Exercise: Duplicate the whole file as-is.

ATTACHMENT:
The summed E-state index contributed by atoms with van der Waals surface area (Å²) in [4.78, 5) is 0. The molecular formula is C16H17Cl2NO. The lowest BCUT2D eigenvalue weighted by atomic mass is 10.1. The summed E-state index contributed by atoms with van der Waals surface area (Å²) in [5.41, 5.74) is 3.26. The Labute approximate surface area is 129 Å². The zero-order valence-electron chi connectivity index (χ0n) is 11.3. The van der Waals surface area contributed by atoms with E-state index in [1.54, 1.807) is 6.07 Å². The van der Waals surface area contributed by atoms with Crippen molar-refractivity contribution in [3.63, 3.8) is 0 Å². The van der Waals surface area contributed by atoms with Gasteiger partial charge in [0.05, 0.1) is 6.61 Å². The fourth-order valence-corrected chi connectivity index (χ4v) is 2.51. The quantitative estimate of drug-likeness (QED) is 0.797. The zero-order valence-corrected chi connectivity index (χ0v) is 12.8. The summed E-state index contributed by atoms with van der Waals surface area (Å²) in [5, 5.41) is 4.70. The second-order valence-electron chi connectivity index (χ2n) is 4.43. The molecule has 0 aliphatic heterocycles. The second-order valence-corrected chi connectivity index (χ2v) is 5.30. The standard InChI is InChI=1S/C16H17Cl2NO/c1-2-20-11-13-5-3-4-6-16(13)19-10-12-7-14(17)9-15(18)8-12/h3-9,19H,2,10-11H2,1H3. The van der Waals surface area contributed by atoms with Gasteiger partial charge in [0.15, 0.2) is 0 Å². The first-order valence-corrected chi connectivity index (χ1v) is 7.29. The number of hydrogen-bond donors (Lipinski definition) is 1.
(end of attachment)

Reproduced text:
The summed E-state index contributed by atoms with van der Waals surface area (Å²) in [4.78, 5) is 0. The molecular formula is C16H17Cl2NO. The lowest BCUT2D eigenvalue weighted by atomic mass is 10.1. The summed E-state index contributed by atoms with van der Waals surface area (Å²) in [5.41, 5.74) is 3.26. The Labute approximate surface area is 129 Å². The zero-order valence-electron chi connectivity index (χ0n) is 11.3. The van der Waals surface area contributed by atoms with E-state index in [1.54, 1.807) is 6.07 Å². The van der Waals surface area contributed by atoms with Crippen molar-refractivity contribution in [3.63, 3.8) is 0 Å². The van der Waals surface area contributed by atoms with Gasteiger partial charge in [0.05, 0.1) is 6.61 Å². The fourth-order valence-corrected chi connectivity index (χ4v) is 2.51. The quantitative estimate of drug-likeness (QED) is 0.797. The zero-order valence-corrected chi connectivity index (χ0v) is 12.8. The summed E-state index contributed by atoms with van der Waals surface area (Å²) in [5, 5.41) is 4.70. The second-order valence-electron chi connectivity index (χ2n) is 4.43. The molecule has 0 aliphatic heterocycles. The second-order valence-corrected chi connectivity index (χ2v) is 5.30. The standard InChI is InChI=1S/C16H17Cl2NO/c1-2-20-11-13-5-3-4-6-16(13)19-10-12-7-14(17)9-15(18)8-12/h3-9,19H,2,10-11H2,1H3. The van der Waals surface area contributed by atoms with Gasteiger partial charge in [0.15, 0.2) is 0 Å². The first-order valence-corrected chi connectivity index (χ1v) is 7.29. The number of hydrogen-bond donors (Lipinski definition) is 1.